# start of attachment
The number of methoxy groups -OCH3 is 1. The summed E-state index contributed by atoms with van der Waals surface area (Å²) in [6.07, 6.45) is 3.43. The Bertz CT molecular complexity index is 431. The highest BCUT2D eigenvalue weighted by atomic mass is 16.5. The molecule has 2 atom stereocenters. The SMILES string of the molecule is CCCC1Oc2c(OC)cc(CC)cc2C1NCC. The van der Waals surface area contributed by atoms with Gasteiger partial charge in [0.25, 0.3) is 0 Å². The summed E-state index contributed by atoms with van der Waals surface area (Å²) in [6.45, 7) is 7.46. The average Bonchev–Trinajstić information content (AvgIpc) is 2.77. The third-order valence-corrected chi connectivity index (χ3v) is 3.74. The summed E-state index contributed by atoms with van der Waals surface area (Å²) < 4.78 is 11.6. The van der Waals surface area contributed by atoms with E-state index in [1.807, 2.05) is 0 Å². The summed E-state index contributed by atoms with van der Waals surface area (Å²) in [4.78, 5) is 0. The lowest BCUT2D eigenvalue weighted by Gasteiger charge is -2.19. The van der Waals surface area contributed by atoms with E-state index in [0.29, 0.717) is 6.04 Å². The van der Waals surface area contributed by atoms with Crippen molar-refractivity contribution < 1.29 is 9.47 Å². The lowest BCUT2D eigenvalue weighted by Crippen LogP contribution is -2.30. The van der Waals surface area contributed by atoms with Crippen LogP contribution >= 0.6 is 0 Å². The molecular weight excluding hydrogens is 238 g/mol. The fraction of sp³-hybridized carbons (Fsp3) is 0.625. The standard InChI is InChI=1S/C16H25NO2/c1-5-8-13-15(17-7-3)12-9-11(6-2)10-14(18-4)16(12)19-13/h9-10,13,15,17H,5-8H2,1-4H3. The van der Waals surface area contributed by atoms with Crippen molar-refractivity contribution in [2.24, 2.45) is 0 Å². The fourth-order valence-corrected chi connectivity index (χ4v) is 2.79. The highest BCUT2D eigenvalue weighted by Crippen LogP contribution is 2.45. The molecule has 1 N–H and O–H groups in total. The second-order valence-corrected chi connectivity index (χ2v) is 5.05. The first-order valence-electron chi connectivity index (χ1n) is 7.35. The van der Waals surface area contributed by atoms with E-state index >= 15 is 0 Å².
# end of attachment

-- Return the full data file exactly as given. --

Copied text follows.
The number of methoxy groups -OCH3 is 1. The summed E-state index contributed by atoms with van der Waals surface area (Å²) in [6.07, 6.45) is 3.43. The Bertz CT molecular complexity index is 431. The highest BCUT2D eigenvalue weighted by atomic mass is 16.5. The molecule has 2 atom stereocenters. The SMILES string of the molecule is CCCC1Oc2c(OC)cc(CC)cc2C1NCC. The van der Waals surface area contributed by atoms with Gasteiger partial charge in [0.25, 0.3) is 0 Å². The summed E-state index contributed by atoms with van der Waals surface area (Å²) in [6.45, 7) is 7.46. The average Bonchev–Trinajstić information content (AvgIpc) is 2.77. The third-order valence-corrected chi connectivity index (χ3v) is 3.74. The summed E-state index contributed by atoms with van der Waals surface area (Å²) < 4.78 is 11.6. The van der Waals surface area contributed by atoms with E-state index in [1.807, 2.05) is 0 Å². The summed E-state index contributed by atoms with van der Waals surface area (Å²) in [4.78, 5) is 0. The lowest BCUT2D eigenvalue weighted by Gasteiger charge is -2.19. The van der Waals surface area contributed by atoms with E-state index in [0.29, 0.717) is 6.04 Å². The van der Waals surface area contributed by atoms with Crippen molar-refractivity contribution < 1.29 is 9.47 Å². The lowest BCUT2D eigenvalue weighted by Crippen LogP contribution is -2.30. The van der Waals surface area contributed by atoms with Crippen LogP contribution >= 0.6 is 0 Å². The molecular weight excluding hydrogens is 238 g/mol. The fraction of sp³-hybridized carbons (Fsp3) is 0.625. The standard InChI is InChI=1S/C16H25NO2/c1-5-8-13-15(17-7-3)12-9-11(6-2)10-14(18-4)16(12)19-13/h9-10,13,15,17H,5-8H2,1-4H3. The van der Waals surface area contributed by atoms with Crippen molar-refractivity contribution in [2.24, 2.45) is 0 Å². The fourth-order valence-corrected chi connectivity index (χ4v) is 2.79. The highest BCUT2D eigenvalue weighted by Crippen LogP contribution is 2.45. The molecule has 1 N–H and O–H groups in total. The second-order valence-corrected chi connectivity index (χ2v) is 5.05. The first-order valence-electron chi connectivity index (χ1n) is 7.35. The van der Waals surface area contributed by atoms with E-state index >= 15 is 0 Å².